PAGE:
Becker said that energy and joy is something that he misses about Babcock since his retirement in 2016. He said Babcock’s delight in finding authors whose work can illuminate a subject “just lifts her to another level.”

“She’s not a drab critic who is analyzing the aesthetic metrics of performance or delivery of creative work, but a real lifelong learner,” Becker said. “When she’s deeply affected by something, she’s not at all afraid of leaping out of her chair with a sense of wonder. And that’s contagious. It’s a lovely reminder of what it is to be a Chautauquan.”

Its echoes sound the world around

Babcock’s role in the Department of Education also means she’s had a hand in sculpting the morning lecture platform — one of Chautauqua Institution’s key programs — over the past decade.

During her tenure, she’s helped foster new partnerships with National Geographic Society and Jazz at Lincoln Center, and fostered relationships with luminaries such as Time managing editor Nancy Gibbs, documentarian Ken Burns and authors Margaret Atwood, Billy Collins, Anthony Doerr, Jon Krakauer, David McCullough and Ann Patchett.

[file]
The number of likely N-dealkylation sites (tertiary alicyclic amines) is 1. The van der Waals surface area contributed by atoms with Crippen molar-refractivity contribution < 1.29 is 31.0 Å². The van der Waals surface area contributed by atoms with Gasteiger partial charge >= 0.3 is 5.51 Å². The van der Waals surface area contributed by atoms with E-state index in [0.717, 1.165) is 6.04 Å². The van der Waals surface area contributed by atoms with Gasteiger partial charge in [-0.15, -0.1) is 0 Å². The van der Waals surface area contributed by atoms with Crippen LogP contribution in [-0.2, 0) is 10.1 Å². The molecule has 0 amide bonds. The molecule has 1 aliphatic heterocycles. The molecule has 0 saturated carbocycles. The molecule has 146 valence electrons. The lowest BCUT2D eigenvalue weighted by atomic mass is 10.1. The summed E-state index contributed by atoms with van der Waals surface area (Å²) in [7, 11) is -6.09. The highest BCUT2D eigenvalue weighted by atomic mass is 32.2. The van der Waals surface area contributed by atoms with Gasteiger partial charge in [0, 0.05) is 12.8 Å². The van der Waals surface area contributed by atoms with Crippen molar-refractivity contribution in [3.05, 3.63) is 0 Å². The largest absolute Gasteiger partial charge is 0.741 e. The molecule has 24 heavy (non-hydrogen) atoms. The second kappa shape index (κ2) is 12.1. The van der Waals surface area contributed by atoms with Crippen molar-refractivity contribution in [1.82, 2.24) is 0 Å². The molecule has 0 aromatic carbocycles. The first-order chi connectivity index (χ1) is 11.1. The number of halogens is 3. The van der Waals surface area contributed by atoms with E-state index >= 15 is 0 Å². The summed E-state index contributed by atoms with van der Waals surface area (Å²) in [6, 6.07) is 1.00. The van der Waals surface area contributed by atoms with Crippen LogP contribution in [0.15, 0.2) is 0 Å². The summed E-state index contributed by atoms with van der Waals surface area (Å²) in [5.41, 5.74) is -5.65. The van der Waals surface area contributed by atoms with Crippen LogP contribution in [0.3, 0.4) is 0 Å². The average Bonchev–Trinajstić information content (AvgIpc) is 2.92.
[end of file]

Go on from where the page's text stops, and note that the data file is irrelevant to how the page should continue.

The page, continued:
In planning the morning lecture platform, she’s worked with Becker, Ewalt and Toth, among others.

Ewalt joined the Institution staff with Babcock in 2007, and said working side-by-side with her over the past few years has been a tremendous honor. Ewalt said Babcock brings a sense of genuine engagement to the programming of the lecture platform, and she always considers different and unexpected perspectives.

“It’s a fierce curiosity, and a humility and desire to learn more,” Ewalt said. “I’ve always found her approach — from building a lecture platform to thinking about the role of the literary arts on these grounds — is based in both a desire to learn more about the world but also to learn from those working alongside her.”

Sherra Babcock and her husband Jim Babcock stand with the class banner of the CLSC Class of 2008, of which Babcock was a member, outside the Hall of Christ. SUBMITTED PHOTO

Toth said Babcock’s approach is a democratic one.

“Her approach is that a good idea is a good idea,” Toth said. “It doesn’t matter where it comes from.”

Jordan Steves, Institution director of communications, said Babcock has been an essential part of solidifying the planning process for lecture programming and ensuring it honors various points of view. Steves joined the Institution staff in 2009 and has spent almost eight years working with Babcock in various capacities, including planning the morning lecture platform.